For example. Accounts that have less than 100 trades have a 60 day lockout. 500 trades with no disputes. 30 day lockout. 1000 trades no disputes = 0 day lockout. The numbers are totally arbitrary, I would base them off of the data you have if any about the number of successful trades going through single account. Is my solution Extreme? Yes. Necessary? Yes. That’s the price we pay for using services that are easy to exploit.

Alternatively I think the solution will be to enable a cash in mail system. Display a warning message telling both sides to follow the steps otherwise the arbitrator must default to the other party in a dispute.

  1. Film yourself placing the cash in a birthday card/congrats card. Placing it in the envelope. And taping the package shut. Then handwriting the address of the recipient and stamping it.
  2. Put tracking on the package.
  3. The receiving party has to tape opening the package in case of any shenanigans.

An interesting problem to solve is to figure out if there is a way to build a decentralized-ish system for cash in mail where the buyer and seller don’t know each other’s address.

Like, what if the Bisq arbitrators were actually attorneys. Both party’s pay an arbitrator fee which effectively makes us clients of the Bisq attorneys. That way the attorney can escrow the coins and the package and forward the mail to the appropriate party. I would pay extra for that service for sure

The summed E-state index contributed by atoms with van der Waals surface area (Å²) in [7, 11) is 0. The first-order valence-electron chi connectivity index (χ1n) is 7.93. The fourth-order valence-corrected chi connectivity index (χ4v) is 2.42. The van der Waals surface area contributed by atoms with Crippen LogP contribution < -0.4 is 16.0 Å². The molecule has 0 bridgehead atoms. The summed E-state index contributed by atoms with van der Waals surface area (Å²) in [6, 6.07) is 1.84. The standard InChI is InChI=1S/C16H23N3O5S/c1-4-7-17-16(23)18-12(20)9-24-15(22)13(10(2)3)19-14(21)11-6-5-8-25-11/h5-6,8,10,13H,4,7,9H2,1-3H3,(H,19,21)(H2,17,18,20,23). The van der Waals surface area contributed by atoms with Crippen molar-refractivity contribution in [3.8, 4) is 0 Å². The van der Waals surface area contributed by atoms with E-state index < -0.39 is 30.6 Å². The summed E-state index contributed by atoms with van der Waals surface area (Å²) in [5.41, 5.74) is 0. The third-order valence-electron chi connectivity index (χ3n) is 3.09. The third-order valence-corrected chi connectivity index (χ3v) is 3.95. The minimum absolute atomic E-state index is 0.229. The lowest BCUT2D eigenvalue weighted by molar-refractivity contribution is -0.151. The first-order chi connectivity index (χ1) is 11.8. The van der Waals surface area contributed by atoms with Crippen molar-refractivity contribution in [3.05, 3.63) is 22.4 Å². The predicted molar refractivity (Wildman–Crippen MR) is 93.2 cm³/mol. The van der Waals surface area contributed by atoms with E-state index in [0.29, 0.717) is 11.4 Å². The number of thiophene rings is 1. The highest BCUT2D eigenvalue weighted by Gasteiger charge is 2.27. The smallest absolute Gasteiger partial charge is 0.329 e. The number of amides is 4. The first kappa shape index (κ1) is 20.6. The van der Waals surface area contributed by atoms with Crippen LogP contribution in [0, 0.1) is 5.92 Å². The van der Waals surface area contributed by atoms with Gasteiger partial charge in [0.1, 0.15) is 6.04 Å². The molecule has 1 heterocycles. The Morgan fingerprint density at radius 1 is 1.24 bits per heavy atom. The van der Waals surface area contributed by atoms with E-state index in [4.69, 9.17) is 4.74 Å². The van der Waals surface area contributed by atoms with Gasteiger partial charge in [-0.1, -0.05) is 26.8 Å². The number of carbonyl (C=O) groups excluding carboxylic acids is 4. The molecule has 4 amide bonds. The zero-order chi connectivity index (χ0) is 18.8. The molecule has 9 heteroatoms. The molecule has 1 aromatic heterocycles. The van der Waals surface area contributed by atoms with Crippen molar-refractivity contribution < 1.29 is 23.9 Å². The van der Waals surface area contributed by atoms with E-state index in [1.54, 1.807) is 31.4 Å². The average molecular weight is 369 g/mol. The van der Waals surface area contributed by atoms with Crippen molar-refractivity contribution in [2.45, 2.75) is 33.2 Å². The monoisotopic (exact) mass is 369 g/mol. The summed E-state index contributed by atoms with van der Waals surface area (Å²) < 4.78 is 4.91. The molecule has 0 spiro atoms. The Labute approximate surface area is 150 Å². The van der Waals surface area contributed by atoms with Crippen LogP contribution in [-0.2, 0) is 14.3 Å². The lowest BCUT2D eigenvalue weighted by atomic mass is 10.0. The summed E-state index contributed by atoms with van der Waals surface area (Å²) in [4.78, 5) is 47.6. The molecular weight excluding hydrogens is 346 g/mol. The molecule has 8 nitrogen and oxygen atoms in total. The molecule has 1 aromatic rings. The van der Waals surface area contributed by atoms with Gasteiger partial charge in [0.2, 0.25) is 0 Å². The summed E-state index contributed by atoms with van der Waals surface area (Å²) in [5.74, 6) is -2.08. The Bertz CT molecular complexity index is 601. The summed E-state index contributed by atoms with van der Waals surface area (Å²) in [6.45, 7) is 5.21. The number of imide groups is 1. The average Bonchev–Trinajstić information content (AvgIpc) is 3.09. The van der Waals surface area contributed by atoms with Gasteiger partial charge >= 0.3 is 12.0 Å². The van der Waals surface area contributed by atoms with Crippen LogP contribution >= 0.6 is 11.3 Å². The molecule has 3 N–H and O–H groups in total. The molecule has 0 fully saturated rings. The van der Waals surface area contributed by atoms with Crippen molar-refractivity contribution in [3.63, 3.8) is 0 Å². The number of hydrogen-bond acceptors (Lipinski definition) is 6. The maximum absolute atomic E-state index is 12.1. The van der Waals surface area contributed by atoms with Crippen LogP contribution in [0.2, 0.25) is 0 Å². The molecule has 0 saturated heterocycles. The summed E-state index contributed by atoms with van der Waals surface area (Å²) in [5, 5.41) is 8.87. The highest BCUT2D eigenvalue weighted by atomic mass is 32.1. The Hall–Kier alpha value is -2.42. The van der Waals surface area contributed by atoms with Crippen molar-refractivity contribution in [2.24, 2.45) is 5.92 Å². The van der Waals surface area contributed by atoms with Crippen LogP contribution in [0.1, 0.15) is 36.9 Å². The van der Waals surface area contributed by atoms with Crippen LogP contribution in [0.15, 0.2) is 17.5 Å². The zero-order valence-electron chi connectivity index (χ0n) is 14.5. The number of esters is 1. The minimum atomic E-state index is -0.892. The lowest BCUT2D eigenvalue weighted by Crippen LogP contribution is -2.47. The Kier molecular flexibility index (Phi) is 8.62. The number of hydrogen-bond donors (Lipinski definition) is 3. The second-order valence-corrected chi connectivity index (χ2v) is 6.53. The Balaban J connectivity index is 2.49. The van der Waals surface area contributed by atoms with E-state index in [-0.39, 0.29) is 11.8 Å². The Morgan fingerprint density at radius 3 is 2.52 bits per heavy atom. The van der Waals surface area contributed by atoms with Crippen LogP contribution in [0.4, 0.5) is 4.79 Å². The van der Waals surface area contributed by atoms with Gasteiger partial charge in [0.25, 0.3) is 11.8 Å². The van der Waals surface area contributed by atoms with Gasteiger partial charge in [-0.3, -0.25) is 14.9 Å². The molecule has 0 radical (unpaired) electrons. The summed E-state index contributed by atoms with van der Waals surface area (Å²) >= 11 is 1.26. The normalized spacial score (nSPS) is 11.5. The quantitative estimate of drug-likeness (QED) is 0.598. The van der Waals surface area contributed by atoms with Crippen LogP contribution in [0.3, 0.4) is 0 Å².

I believe that there is no limit on chargeback window for zelle but the process for pulling funds back is a bit more involved. The scammers will have a harder time providing proof that they were the victims. Additionally, the because banks have a more extensive onboarding process they screen the account holders and do more monitoring of the account activity to protect against fraud (its not perfect but it helps in these situations).
However, any electronic payment type including zelle is still very risky. Honestly, I think the bisq community is not fully informed based on how most traders price zelle transactions in the network (versus a cash deposit as an example).

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I did some more digging and it looks like Perfect Money is the best solution of the existing options on Bisq. According to the site all transactions are final. No chargebacks.

edit: Ah S#@# according to this article, they don’t serve u.s. customers any more.

Man this is a tough problem to solve. Might end up just going with Coinbase to withdraw